In this scenario you are gathering images from many different sources.  Some are sent to you by relatives.  They get them from scanned snapshots or from scanned pictures in periodicals.  You may also gather them yourself from similar sources.  But, since there are so many coming in from so many places in so many forms and formats it is easy to end up with similar or duplicate images.   

Image Comparer™ can help you remove the duplicates and select the best versions of the images for your genealogy project.  

In this case it may be useful for you to separate your images into a least a couple of major batches for efficient processing by Image Comparer™.  One batch would be those that have already been compared against all of the others for similarities and have been appropriately processed leaving no real duplicates in that set.  New images are placed in another batch.  You could then periodically run Image Comparer™ using "Compare groups" against the two batches.   Once any similarities have been processed you can then move the new batch into the "processed" batch/folder.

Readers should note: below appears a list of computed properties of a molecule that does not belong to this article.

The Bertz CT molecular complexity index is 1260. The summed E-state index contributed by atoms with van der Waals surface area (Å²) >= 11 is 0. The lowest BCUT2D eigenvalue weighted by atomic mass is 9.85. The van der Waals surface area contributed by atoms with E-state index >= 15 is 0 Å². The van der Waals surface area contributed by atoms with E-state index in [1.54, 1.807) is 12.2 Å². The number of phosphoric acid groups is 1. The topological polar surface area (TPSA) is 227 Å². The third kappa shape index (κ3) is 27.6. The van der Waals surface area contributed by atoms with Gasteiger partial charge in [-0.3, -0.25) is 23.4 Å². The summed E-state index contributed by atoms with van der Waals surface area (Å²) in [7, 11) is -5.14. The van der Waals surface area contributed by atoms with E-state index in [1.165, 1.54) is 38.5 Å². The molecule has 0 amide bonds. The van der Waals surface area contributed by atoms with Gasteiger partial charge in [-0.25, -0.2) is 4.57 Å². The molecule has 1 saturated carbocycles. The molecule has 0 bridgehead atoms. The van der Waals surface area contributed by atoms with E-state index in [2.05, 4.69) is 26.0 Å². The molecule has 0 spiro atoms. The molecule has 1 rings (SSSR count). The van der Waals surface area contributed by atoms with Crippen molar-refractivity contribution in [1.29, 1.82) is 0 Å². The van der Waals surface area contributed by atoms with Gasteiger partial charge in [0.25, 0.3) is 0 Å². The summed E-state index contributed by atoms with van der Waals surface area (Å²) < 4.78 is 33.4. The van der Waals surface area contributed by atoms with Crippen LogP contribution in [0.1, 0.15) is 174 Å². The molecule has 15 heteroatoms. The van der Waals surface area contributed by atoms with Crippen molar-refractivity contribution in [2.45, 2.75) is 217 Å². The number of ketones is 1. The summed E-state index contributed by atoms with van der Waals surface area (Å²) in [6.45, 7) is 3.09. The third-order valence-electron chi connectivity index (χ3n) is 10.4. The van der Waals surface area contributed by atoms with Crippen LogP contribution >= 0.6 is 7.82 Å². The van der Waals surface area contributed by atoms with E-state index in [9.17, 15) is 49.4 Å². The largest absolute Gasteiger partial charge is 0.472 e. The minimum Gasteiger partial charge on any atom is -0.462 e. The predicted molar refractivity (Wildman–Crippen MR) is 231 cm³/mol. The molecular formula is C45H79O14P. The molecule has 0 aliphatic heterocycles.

Of course you could just organize them in a way that is most appropriate for your project and then use "Compare folders" on all of the folders containing the image files of interest.  This would work fine, but might take more time and resources as it would require a larger database.  

In either case Image Comparer™ would  be a valuable tool in removing the duplicates and selecting the best versions of the images for your genealogy project. 

Web image harvesting